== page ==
@flosmichael wrote:

    @chopera wrote:
    @angela wrote:

    If Spain leaves the Euro – then the original currency psatas (hope spelling is correct) will revert back and hence property prices will be in psatas which would be valued lower than the Euro and hence property prices will half over night – may be it’s good for buyers but not good for anyone who owns a property right now in Spain. If you are a cash buyer then you could bag a bargain if Spain comes out of the Euro but if Banks are not lending money and have no money to loan how can demand be astronomical, there has to be a proper functioning banking system.

    In theory it shouldn’t make a difference whether the property is priced in pesetas or euros. If a property is genuinely worth say €100,000 and Spain reverts to a peseta valued at say 100 pesetas = €1 then, all things being equal, the property will be valued at 10,000,000 pesetas.

    The only problem is that a salary of €1000 will become 100,000 pesetas and the 100,000 pesetas will be only €500 after the 50% devaluation of the peseta. So Spanish buyers will be able to buy only property with a 50% discount in Euros. As the Spanish buyers are the (big) majority,
    this will induce a fast ~40% reduction in the Euro prices.

    The question is: even for a song, is it worth buying a non-attractive property in Spain, considering that the foreigners will be fleeced to the bone by the Spanish governments?

    Agreed. It seemed that Angela was saying that the switch from euros to pesetas itself would cause the property to fall in price overnight. This isn’t so. As you say, it’s the ensuing devaluation of the peseta (rather than the conversion to pesetas) that would cause the Spanish housing market to fall when measured in euros. However if the market for your particular property is not Spanish then this might not be such a problem.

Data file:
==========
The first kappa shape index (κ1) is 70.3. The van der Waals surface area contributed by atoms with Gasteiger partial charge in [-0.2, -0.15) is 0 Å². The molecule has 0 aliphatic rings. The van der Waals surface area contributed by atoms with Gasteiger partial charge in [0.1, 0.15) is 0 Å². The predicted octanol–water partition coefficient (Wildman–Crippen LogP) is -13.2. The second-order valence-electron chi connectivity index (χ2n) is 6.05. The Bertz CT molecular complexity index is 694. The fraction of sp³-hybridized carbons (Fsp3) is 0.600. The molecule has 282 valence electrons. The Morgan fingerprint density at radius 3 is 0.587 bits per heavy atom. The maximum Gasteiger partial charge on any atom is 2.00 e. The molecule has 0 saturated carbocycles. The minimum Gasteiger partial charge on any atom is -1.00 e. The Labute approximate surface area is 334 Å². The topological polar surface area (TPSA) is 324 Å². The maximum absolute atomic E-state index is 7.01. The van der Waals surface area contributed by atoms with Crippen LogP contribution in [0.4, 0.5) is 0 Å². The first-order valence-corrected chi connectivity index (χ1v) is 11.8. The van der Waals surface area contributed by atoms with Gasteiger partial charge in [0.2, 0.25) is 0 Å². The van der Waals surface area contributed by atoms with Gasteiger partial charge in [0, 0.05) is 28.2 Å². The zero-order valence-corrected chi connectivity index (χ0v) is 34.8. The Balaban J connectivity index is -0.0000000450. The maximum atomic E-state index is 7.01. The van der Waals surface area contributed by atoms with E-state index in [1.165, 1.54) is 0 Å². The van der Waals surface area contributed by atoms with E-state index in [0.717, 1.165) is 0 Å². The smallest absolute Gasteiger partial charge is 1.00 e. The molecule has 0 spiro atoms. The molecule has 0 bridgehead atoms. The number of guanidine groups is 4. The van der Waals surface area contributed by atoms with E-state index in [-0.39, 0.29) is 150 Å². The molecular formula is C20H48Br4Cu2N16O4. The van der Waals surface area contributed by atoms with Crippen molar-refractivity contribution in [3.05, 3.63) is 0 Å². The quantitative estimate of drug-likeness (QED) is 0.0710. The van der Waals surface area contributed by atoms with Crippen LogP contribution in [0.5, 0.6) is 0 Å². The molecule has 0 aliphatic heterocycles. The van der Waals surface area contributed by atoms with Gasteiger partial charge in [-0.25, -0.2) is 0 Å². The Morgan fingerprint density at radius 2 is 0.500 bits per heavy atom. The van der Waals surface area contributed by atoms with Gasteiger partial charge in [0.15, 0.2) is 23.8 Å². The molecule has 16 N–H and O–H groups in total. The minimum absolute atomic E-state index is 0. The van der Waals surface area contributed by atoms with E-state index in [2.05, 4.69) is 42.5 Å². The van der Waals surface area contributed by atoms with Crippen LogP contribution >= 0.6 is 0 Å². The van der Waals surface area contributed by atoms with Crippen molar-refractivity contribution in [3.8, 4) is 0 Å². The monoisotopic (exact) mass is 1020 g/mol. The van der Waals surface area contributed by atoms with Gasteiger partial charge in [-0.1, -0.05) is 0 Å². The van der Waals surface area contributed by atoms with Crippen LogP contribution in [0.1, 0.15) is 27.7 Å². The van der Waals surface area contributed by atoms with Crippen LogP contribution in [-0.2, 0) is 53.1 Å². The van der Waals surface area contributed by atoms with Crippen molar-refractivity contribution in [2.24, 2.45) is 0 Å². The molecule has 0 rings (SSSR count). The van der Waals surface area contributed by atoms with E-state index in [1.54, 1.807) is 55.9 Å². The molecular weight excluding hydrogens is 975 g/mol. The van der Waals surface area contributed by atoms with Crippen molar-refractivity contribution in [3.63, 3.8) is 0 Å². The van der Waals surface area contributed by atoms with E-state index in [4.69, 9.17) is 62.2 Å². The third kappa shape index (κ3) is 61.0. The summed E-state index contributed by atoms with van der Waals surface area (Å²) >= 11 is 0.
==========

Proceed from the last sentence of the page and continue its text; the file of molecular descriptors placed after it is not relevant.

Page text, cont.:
• #109119
    Profile photo of katy
    katy
    Spectator

    All this is assuming that the new peseta would devalue quickly against the pound. Don’t forget if all these countries default and leave the euro the UK won’t be in a good position either so the exchange rate may have little impact.

  • #108919
    Profile photo of katy
    katy
    Spectator

    All this is assuming that the new peseta would devalue quickly against the pound. Don’t forget if all these countries default and leave the euro the UK won’t be in a good position either so the exchange rate may have little impact.

  • #109121
    Profile photo of Anonymous
    Anonymous
    Participant

    1. Spain decides to leave the euro because they are stuck “according to them” in downward spiraling loop to the bottom when it comes to their economy. They are not allowed to control the financial policies as a sovereign country would by printing more money, lower the interest rates or both. The EMU wants Spain to lower their spendings and starts producing stuff more efficiently to correct this downward spiral.

    2. They leave and instantly the Goverment decides set the interest in negative figures or zero. “Yes you actually get money for taking their pesetas in nominal terms, happened in Japan during a few day during the 90’s?”. This would under normal circumstances mean that people would create new businesses because the money literally is free… what will happen this time around will mean that the banks can pocket most of the money to fill their black holes and the population will still need to pay quite high interest rates.